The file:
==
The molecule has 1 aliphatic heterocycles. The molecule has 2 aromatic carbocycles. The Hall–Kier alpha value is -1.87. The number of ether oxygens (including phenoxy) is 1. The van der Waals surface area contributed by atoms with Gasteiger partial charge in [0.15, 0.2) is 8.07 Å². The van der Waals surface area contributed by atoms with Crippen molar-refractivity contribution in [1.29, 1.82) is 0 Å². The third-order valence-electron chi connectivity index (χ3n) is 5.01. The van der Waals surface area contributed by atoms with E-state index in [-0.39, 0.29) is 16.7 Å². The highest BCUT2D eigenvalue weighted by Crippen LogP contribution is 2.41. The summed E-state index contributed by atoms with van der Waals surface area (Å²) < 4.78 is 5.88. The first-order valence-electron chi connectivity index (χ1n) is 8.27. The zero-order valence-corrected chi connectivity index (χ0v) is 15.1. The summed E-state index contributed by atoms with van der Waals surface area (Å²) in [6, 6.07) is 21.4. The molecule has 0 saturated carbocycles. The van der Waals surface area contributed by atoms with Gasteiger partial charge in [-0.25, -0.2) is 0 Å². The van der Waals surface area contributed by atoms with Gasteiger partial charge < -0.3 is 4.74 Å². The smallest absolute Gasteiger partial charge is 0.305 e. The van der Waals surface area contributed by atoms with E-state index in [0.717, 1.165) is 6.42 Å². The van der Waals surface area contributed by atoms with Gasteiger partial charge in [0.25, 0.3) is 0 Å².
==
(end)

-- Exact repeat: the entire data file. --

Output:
The molecule has 1 aliphatic heterocycles. The molecule has 2 aromatic carbocycles. The Hall–Kier alpha value is -1.87. The number of ether oxygens (including phenoxy) is 1. The van der Waals surface area contributed by atoms with Gasteiger partial charge in [0.15, 0.2) is 8.07 Å². The van der Waals surface area contributed by atoms with Crippen molar-refractivity contribution in [1.29, 1.82) is 0 Å². The third-order valence-electron chi connectivity index (χ3n) is 5.01. The van der Waals surface area contributed by atoms with E-state index in [-0.39, 0.29) is 16.7 Å². The highest BCUT2D eigenvalue weighted by Crippen LogP contribution is 2.41. The summed E-state index contributed by atoms with van der Waals surface area (Å²) < 4.78 is 5.88. The first-order valence-electron chi connectivity index (χ1n) is 8.27. The zero-order valence-corrected chi connectivity index (χ0v) is 15.1. The summed E-state index contributed by atoms with van der Waals surface area (Å²) in [6, 6.07) is 21.4. The molecule has 0 saturated carbocycles. The van der Waals surface area contributed by atoms with Gasteiger partial charge in [-0.25, -0.2) is 0 Å². The van der Waals surface area contributed by atoms with Gasteiger partial charge < -0.3 is 4.74 Å². The smallest absolute Gasteiger partial charge is 0.305 e. The van der Waals surface area contributed by atoms with E-state index in [0.717, 1.165) is 6.42 Å². The van der Waals surface area contributed by atoms with Gasteiger partial charge in [0.25, 0.3) is 0 Å².